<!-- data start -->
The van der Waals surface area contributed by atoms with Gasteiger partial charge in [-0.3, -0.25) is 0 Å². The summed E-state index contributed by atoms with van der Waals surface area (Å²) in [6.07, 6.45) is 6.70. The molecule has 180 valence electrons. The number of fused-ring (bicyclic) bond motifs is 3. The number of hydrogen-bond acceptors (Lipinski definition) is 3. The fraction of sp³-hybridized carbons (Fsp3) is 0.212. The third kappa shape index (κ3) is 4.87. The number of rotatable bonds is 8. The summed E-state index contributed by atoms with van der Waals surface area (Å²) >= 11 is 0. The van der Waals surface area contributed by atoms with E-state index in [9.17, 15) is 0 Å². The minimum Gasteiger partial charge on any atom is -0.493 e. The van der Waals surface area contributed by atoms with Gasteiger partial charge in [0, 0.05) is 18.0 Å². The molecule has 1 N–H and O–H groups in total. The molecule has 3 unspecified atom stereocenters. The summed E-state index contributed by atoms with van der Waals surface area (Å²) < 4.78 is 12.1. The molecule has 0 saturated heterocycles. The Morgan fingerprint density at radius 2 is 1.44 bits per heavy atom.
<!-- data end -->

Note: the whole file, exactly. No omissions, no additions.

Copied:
The van der Waals surface area contributed by atoms with Gasteiger partial charge in [-0.3, -0.25) is 0 Å². The summed E-state index contributed by atoms with van der Waals surface area (Å²) in [6.07, 6.45) is 6.70. The molecule has 180 valence electrons. The number of fused-ring (bicyclic) bond motifs is 3. The number of hydrogen-bond acceptors (Lipinski definition) is 3. The fraction of sp³-hybridized carbons (Fsp3) is 0.212. The third kappa shape index (κ3) is 4.87. The number of rotatable bonds is 8. The summed E-state index contributed by atoms with van der Waals surface area (Å²) >= 11 is 0. The van der Waals surface area contributed by atoms with E-state index in [9.17, 15) is 0 Å². The minimum Gasteiger partial charge on any atom is -0.493 e. The van der Waals surface area contributed by atoms with Gasteiger partial charge in [0, 0.05) is 18.0 Å². The molecule has 1 N–H and O–H groups in total. The molecule has 3 unspecified atom stereocenters. The summed E-state index contributed by atoms with van der Waals surface area (Å²) < 4.78 is 12.1. The molecule has 0 saturated heterocycles. The Morgan fingerprint density at radius 2 is 1.44 bits per heavy atom.